October 17, 2013
Bringing flexibility and renewed physical and emotional strength, yoga has a long history on the island of Antigua, where numerous classes can be found. A centuries-old health ethos with legions of A-list disciples, yoga has been tried and tested over thousands of years by millions of people.
In Antigua, various yoga styles are practiced in a wide variety of venues and locations, with Kundalini classes highly popular. Promoting health and happiness by working on the mind, body and spirit, yoga focuses on the channelling of energy through spinal chakras in order to achieve a beneficial balance. Amidst rustling palms, Antigua’s yoga faithful breathe and stretch to achieve each healing posture to the gentle sounds of soft music and lapping waves. Few journeys to self-enlightenment are as restful as achieving the shooting bow pose to a syncopated mantra’s hushed tone, as an amber sun sets on a palm-lined Antiguan shore.
The slow, defined movements that characterise t’ai chi are believed to prolong longevity, in a discipline that mixes ancient oriental philosophical principles with martial arts. Since the first widespread promotion of t’ai chi’s health benefits outside Asia in the early 20th century, it has developed a worldwide following.
In St Lucia, practitioners practice t’ai chi it for its general health benefits and success in managing tension and stress. Classes – including those held at The BodyHoliday at LeSport on secluded Cariblue Beach or in the foothills of the Piton mountains – centre on the graceful, repetitive, coordinated movement of joints, rather than muscular tension. Tune into the life force of the island’s native flora and fauna in the heart of the rainforest at sunrise, as it gently stirs, squawks, flutters and chirps. T’ai chi in St Lucia is an energising experience that resonates with a strong sense of “˜being’.
According to the locals, to bathe in the sulphuric waters of Trinidad’s La Brea Pitch Lake is to cure all ills, from skin disease to circulatory ailments and premature ageing. As the world’s largest natural reservoir of asphalt, this vast brackish expanse contains an estimated 10 million tons of the stuff, in a depression immediately south of a 140-ft high hill, from the summit of which the ground slopes gently northwards to the sea.
As a chemical composition, asphalt – an emulsion of water, gas bitumen and a mix of mineral matter, consisting largely of fine silica sand and ultra-fine clay – may seem an unlikely healing property, but this enormous gloopy pool has fascinated explorers, scientists and common folk since its re-discovery by Sir Waiter Raleigh in 1595. Raleigh himself used asphalt from the Lake to caulk his battered ship. Since then, residue and sediment from the lake has been used to make a wide range of products from anti-corrosive black paint to a richly moisturising tar-thick therapeutic bath soak. Visitors taking a dip will share the La Brea’s magical sludge with prehistoric remains, fossilized trees and creatures and ancient Amerindian artifacts.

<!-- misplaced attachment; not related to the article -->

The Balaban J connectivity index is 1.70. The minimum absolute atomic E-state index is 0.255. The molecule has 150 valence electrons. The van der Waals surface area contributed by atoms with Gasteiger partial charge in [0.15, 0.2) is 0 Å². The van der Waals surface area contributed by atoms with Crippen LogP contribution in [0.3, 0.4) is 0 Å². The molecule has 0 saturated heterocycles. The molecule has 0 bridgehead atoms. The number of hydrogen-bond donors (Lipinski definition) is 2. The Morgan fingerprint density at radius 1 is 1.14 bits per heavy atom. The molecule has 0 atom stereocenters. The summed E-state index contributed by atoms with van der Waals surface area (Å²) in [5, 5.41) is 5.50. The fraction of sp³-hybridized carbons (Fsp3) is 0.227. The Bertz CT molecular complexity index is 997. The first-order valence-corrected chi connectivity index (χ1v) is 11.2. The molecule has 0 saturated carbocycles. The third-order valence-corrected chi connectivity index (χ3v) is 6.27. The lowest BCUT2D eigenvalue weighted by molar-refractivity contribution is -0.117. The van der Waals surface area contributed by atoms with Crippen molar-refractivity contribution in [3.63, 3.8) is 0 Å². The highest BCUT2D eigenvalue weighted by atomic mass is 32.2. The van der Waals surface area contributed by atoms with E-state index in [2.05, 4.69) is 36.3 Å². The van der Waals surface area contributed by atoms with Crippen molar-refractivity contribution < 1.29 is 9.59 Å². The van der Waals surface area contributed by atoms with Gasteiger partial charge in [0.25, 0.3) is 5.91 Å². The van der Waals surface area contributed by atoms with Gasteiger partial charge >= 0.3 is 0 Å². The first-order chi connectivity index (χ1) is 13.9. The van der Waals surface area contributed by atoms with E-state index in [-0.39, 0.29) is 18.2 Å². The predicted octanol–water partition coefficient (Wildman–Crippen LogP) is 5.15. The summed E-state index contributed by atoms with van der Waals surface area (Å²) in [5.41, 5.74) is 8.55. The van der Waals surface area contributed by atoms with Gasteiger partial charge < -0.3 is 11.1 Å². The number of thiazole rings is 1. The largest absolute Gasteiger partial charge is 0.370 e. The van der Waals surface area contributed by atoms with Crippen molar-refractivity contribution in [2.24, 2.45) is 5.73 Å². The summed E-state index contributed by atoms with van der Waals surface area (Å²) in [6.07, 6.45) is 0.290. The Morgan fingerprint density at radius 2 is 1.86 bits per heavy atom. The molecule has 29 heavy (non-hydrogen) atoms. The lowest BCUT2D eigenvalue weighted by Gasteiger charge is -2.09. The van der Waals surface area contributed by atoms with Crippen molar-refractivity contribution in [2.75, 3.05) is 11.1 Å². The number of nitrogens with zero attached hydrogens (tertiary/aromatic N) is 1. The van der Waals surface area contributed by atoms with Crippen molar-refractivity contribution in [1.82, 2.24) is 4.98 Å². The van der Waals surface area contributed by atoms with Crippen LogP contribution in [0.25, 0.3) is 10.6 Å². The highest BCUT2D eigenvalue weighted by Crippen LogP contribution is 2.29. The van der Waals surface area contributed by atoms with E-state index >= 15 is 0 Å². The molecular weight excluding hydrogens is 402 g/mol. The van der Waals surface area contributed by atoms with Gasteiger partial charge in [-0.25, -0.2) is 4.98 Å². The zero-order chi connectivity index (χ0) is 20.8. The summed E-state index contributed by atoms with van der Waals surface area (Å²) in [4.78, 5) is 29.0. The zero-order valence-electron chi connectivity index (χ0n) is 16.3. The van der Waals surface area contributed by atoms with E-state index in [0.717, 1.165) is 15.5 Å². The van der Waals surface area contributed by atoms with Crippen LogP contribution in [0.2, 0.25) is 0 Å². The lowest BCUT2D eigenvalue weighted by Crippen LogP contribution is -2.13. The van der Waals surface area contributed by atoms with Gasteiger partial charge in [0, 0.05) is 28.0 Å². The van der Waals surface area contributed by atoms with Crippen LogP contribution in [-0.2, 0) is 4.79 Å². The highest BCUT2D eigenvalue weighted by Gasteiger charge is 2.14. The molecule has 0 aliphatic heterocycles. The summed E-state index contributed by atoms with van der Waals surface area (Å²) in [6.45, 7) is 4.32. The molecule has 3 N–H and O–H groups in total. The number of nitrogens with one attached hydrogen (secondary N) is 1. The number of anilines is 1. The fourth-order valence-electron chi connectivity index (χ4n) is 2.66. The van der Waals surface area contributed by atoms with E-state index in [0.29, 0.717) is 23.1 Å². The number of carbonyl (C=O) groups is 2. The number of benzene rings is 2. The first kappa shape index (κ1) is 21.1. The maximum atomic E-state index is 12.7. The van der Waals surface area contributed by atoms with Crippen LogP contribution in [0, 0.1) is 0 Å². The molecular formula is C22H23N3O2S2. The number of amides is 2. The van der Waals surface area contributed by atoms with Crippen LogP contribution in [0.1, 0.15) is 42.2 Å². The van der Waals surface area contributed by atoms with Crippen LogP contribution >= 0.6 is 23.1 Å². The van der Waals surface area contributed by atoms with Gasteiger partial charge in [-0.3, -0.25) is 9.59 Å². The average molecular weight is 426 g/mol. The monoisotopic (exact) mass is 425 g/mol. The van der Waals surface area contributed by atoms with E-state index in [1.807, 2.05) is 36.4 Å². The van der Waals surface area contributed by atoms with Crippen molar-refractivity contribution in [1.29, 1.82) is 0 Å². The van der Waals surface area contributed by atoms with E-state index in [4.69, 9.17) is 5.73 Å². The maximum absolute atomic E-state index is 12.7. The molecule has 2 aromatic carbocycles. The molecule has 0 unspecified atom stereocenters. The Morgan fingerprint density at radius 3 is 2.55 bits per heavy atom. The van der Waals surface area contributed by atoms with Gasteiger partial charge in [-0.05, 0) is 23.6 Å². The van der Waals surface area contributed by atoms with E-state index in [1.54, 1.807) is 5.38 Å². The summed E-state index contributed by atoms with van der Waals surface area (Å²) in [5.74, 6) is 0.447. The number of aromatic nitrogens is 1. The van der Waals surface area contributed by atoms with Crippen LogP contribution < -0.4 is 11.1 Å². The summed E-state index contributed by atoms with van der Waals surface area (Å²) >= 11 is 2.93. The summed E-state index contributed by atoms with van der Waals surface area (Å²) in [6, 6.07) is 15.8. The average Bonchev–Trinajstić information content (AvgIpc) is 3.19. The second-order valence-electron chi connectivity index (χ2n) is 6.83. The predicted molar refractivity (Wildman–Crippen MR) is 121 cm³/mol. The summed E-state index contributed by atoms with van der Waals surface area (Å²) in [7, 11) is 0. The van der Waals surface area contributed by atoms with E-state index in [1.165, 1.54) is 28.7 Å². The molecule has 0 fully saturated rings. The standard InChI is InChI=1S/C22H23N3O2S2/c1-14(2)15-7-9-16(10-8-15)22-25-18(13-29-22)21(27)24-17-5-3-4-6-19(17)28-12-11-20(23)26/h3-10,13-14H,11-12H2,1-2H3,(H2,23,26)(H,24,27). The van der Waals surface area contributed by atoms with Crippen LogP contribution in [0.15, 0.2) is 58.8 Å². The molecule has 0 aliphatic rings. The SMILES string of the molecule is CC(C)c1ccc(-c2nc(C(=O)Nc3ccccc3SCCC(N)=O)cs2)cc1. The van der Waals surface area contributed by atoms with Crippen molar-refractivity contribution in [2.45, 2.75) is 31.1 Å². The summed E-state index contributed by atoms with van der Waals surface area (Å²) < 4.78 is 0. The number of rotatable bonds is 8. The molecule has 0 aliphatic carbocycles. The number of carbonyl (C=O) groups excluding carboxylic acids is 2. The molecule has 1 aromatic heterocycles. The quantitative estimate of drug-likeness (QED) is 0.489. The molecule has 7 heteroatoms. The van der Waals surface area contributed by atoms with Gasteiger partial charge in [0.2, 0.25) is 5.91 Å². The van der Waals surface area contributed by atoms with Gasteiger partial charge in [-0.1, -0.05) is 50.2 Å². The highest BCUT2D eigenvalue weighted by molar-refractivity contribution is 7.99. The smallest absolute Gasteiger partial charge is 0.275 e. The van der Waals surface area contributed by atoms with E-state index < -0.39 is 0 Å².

For more information, visit gotrinidadandtobago.com.
At the core of meditation is the goal to focus and eventually quiet your mind, thus freeing your awareness. For this, quietude is paramount, and an open uncluttered space beneficial in order to “think” beyond the conditioned mind and achieve a deeper meditative state.
Few places are as appealing for peaceful contemplation as Jamaica’s Treasure Beach where empty sands and tranquility help promote the feeling of inner calm. Simply set a cushion down a world away from TV sets, phones, noisy appliances and distractions, keeping your back straight, as this will help with controlled breathing later on. Then visualise a place that calms you, and keep these images playing over until you begin to feel peaceful and relaxed. For yoga and meditation retreats, try Jakes Hotel.
Header photo: Bootcamp on the beach © St Lucia Tourist Board
Where is your favourite place to relax and rejuvinate in the Caribbean? Have you tried any of these holistic island activities?